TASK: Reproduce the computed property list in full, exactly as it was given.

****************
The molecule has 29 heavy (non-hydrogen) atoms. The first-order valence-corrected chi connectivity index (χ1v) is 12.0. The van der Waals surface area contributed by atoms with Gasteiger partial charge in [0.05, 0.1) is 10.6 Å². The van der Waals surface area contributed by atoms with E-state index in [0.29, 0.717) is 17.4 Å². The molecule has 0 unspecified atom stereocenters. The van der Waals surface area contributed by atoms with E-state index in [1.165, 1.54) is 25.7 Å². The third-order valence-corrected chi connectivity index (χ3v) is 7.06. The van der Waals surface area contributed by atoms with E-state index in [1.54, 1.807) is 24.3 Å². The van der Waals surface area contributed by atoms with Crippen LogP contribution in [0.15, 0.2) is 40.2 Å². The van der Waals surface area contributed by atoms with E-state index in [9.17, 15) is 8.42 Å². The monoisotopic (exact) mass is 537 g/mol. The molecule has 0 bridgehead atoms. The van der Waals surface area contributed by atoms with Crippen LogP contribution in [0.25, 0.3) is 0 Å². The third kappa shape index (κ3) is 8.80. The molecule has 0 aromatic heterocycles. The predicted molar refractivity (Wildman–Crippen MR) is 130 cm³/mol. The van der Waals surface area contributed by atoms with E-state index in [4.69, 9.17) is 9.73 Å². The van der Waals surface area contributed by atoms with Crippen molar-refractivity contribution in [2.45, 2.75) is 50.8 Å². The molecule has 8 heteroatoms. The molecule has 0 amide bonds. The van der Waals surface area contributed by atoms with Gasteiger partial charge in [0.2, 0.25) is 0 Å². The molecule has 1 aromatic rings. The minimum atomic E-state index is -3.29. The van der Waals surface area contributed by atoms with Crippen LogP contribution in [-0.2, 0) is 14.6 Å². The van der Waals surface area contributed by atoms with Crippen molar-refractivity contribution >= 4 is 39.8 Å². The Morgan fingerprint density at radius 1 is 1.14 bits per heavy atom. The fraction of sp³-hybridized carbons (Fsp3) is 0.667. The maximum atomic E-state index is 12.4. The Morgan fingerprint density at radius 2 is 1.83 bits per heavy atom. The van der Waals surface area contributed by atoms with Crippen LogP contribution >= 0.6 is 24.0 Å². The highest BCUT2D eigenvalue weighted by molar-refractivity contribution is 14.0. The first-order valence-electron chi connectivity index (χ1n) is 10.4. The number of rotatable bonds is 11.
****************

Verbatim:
The molecule has 29 heavy (non-hydrogen) atoms. The first-order valence-corrected chi connectivity index (χ1v) is 12.0. The van der Waals surface area contributed by atoms with Gasteiger partial charge in [0.05, 0.1) is 10.6 Å². The van der Waals surface area contributed by atoms with E-state index in [0.29, 0.717) is 17.4 Å². The molecule has 0 unspecified atom stereocenters. The van der Waals surface area contributed by atoms with E-state index in [1.165, 1.54) is 25.7 Å². The third-order valence-corrected chi connectivity index (χ3v) is 7.06. The van der Waals surface area contributed by atoms with E-state index in [1.54, 1.807) is 24.3 Å². The van der Waals surface area contributed by atoms with Crippen LogP contribution in [0.15, 0.2) is 40.2 Å². The van der Waals surface area contributed by atoms with E-state index in [9.17, 15) is 8.42 Å². The monoisotopic (exact) mass is 537 g/mol. The molecule has 0 bridgehead atoms. The van der Waals surface area contributed by atoms with Crippen LogP contribution in [0.25, 0.3) is 0 Å². The third kappa shape index (κ3) is 8.80. The molecule has 0 aromatic heterocycles. The predicted molar refractivity (Wildman–Crippen MR) is 130 cm³/mol. The van der Waals surface area contributed by atoms with E-state index in [4.69, 9.17) is 9.73 Å². The van der Waals surface area contributed by atoms with Crippen molar-refractivity contribution in [2.45, 2.75) is 50.8 Å². The molecule has 8 heteroatoms. The molecule has 0 amide bonds. The van der Waals surface area contributed by atoms with Gasteiger partial charge in [0.2, 0.25) is 0 Å². The molecule has 1 aromatic rings. The minimum atomic E-state index is -3.29. The van der Waals surface area contributed by atoms with Crippen LogP contribution in [-0.2, 0) is 14.6 Å². The van der Waals surface area contributed by atoms with Crippen molar-refractivity contribution >= 4 is 39.8 Å². The Morgan fingerprint density at radius 1 is 1.14 bits per heavy atom. The fraction of sp³-hybridized carbons (Fsp3) is 0.667. The maximum atomic E-state index is 12.4. The Morgan fingerprint density at radius 2 is 1.83 bits per heavy atom. The van der Waals surface area contributed by atoms with Crippen LogP contribution >= 0.6 is 24.0 Å². The highest BCUT2D eigenvalue weighted by molar-refractivity contribution is 14.0. The first-order valence-electron chi connectivity index (χ1n) is 10.4. The number of rotatable bonds is 11.